Written by Robert T. Nickerson
With the coronavirus wreaking havoc on the U.S. economy, the federal funds rate has taken a nosedive, dropping from 1.75% in January to 0.25% as of June 10th. With rates projected to hover around 0% for the foreseeable future, now is a great time to leverage low interest rates in your estate planning strategies and help clients to maximize their wealth for themselves and their families even in times that are economically challenging. Below are three wealth transfer strategies to consider.
1. Passing on assets tax-free and locking in low “hurdle rates”
A grantor retained annuity trust (GRAT) is an excellent way to take advantage of the current low interest rates. As an irrevocable trust, a GRAT allows the grantor to transfer property into the trust and receive an annuity payment for a specific length of time. When the grantor passes away, the assets are handed off, tax-free, to the designated beneficiaries.
The Section 7520 interest rate is fixed by the Internal Revenue Code and is set as the “hurdle rate” at the time the GRAT is established. Section 7520 rates are currently low, so any appreciation of the trust’s assets above that hurdle rate gets passed tax-free to the trust beneficiaries at the end of the term specified in the GRAT document. With the interest rates so low, there is greater potential for a tax-free payout down the road. Additionally, because the assets belong to the trust, they will be passed on without triggering gift and estate tax liabilities.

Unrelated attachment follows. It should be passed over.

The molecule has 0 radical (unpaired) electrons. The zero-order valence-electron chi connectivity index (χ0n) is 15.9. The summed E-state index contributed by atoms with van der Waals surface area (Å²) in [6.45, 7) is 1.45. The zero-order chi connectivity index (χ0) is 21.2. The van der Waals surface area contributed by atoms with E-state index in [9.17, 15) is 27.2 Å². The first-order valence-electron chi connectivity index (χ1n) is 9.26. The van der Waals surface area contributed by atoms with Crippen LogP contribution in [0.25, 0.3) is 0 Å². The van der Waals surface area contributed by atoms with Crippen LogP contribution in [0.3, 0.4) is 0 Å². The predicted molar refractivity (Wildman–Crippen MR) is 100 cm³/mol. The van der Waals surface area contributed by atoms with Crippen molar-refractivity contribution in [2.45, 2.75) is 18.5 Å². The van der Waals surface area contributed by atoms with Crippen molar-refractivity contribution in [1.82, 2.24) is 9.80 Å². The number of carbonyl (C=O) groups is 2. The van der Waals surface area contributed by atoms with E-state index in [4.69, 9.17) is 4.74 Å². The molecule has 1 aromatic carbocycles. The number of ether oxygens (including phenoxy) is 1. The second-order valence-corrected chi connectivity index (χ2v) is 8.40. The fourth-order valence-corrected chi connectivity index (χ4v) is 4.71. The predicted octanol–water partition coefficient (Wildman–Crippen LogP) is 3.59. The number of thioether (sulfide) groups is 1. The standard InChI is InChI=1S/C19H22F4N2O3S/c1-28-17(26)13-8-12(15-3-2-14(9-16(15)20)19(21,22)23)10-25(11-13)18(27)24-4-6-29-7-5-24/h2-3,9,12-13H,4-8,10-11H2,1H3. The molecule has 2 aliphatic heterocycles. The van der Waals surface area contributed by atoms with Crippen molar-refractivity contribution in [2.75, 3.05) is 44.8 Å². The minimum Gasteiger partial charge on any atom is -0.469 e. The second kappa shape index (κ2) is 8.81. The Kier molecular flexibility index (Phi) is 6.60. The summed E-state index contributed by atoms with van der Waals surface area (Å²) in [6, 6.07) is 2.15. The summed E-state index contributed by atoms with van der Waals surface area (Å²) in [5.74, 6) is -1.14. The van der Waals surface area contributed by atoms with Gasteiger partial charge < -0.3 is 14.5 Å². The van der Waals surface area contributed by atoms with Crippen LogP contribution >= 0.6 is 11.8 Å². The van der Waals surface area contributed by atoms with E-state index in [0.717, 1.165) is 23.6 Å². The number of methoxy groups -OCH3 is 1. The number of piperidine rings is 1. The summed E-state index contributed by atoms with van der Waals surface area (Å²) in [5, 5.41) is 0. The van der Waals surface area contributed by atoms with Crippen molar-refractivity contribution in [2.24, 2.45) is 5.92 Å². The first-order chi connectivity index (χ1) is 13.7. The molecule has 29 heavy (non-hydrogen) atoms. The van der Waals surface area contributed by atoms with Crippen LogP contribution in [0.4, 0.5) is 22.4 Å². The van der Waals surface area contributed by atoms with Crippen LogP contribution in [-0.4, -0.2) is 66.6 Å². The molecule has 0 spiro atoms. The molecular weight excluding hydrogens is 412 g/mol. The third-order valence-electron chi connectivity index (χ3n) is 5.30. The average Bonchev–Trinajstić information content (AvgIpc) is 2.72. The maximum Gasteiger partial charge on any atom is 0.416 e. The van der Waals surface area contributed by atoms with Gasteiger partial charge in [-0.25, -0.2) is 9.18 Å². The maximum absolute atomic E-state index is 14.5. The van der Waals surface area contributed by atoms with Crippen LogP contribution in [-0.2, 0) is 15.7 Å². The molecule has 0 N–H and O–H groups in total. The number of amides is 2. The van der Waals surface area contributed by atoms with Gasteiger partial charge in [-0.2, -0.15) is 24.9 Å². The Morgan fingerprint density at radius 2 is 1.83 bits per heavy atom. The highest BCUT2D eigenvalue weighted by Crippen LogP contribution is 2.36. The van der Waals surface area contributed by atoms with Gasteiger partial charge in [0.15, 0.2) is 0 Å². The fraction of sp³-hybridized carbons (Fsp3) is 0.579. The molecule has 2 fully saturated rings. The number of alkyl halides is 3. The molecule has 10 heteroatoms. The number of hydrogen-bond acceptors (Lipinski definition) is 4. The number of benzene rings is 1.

2. Hurdle rates and charitable planning
A charitable lead annuity trust (CLAT) is similar to a GRAT—the only difference being that the fixed annuity payments go to a charity instead of the grantor, making it a great option for charitably inclined individuals. Also like a GRAT, a CLAT’s assets are assumed by the IRS to grow at the hurdle rate that is determined when the trust is created. Any appreciation above the hurdle rate passes tax-free to the beneficiaries at the end of the term set forth in the CLAT document.
3. Selling appreciating assets to a grantor trust
Another way to lessen tax liability and pass on more money to trust beneficiaries is to consider selling appreciating property to an intentionally defective grantor trust (IDGT). IDGTs are effective for estate tax purposes but “defective” for income tax purposes, meaning that the grantor — not the trust — pays tax on income earned in the trust, allowing trust assets to grow. The interest rate that must be charged on the promissory note is the applicable federal rate as of the month of the sale. With interest rates currently so low, property sold to the trust is more likely to earn a higher rate of return than the interest on the loan. Asset appreciation will accrue to the trust rather than the donor. Once sold to the trust, the property is no longer considered to be a part of the grantor’s estate. Assets sold to the IDGT will be excluded from the grantor’s gross estate to the extent the grantor outlives the term of the note.
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Jeffrey C. Nickerson - Estate Planning Attorney - My Passion is Special Needs Planning!